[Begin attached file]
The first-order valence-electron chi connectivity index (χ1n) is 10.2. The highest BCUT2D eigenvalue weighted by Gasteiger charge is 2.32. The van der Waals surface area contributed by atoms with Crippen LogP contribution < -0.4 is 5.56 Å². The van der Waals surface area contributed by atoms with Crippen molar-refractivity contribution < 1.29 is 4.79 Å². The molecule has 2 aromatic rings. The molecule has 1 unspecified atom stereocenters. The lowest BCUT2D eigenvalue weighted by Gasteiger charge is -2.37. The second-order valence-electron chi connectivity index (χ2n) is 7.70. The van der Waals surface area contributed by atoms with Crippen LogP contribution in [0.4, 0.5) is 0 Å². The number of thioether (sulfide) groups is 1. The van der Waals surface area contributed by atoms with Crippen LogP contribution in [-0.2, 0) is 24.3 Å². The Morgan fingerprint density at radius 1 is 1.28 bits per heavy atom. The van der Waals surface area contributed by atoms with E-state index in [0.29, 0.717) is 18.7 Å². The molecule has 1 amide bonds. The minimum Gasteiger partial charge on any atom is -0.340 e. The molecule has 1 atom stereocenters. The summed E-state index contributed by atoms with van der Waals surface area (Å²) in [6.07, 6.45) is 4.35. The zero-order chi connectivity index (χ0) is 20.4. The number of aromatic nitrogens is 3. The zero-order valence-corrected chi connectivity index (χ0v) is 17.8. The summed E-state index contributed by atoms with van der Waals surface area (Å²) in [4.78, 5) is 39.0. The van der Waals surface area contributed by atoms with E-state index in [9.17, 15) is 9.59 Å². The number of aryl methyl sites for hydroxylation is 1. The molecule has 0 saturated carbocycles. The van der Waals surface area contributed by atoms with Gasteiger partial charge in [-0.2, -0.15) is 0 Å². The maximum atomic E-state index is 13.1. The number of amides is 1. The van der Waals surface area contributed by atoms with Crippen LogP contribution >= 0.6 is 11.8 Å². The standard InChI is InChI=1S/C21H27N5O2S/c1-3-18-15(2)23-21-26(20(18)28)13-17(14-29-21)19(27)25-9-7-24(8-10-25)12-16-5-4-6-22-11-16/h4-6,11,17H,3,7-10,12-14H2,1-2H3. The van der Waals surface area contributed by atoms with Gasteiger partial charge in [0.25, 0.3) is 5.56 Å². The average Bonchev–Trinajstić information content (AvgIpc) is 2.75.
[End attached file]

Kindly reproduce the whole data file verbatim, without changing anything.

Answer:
The first-order valence-electron chi connectivity index (χ1n) is 10.2. The highest BCUT2D eigenvalue weighted by Gasteiger charge is 2.32. The van der Waals surface area contributed by atoms with Crippen LogP contribution < -0.4 is 5.56 Å². The van der Waals surface area contributed by atoms with Crippen molar-refractivity contribution < 1.29 is 4.79 Å². The molecule has 2 aromatic rings. The molecule has 1 unspecified atom stereocenters. The lowest BCUT2D eigenvalue weighted by Gasteiger charge is -2.37. The second-order valence-electron chi connectivity index (χ2n) is 7.70. The van der Waals surface area contributed by atoms with Crippen LogP contribution in [0.4, 0.5) is 0 Å². The number of thioether (sulfide) groups is 1. The van der Waals surface area contributed by atoms with Crippen LogP contribution in [-0.2, 0) is 24.3 Å². The Morgan fingerprint density at radius 1 is 1.28 bits per heavy atom. The van der Waals surface area contributed by atoms with E-state index in [0.29, 0.717) is 18.7 Å². The molecule has 1 amide bonds. The minimum Gasteiger partial charge on any atom is -0.340 e. The molecule has 1 atom stereocenters. The summed E-state index contributed by atoms with van der Waals surface area (Å²) in [6.07, 6.45) is 4.35. The zero-order chi connectivity index (χ0) is 20.4. The number of aromatic nitrogens is 3. The zero-order valence-corrected chi connectivity index (χ0v) is 17.8. The summed E-state index contributed by atoms with van der Waals surface area (Å²) in [4.78, 5) is 39.0. The van der Waals surface area contributed by atoms with E-state index in [9.17, 15) is 9.59 Å². The number of aryl methyl sites for hydroxylation is 1. The molecule has 0 saturated carbocycles. The van der Waals surface area contributed by atoms with Gasteiger partial charge in [-0.2, -0.15) is 0 Å². The maximum atomic E-state index is 13.1. The number of amides is 1. The van der Waals surface area contributed by atoms with Crippen LogP contribution >= 0.6 is 11.8 Å². The standard InChI is InChI=1S/C21H27N5O2S/c1-3-18-15(2)23-21-26(20(18)28)13-17(14-29-21)19(27)25-9-7-24(8-10-25)12-16-5-4-6-22-11-16/h4-6,11,17H,3,7-10,12-14H2,1-2H3. The van der Waals surface area contributed by atoms with Gasteiger partial charge in [0.25, 0.3) is 5.56 Å². The average Bonchev–Trinajstić information content (AvgIpc) is 2.75.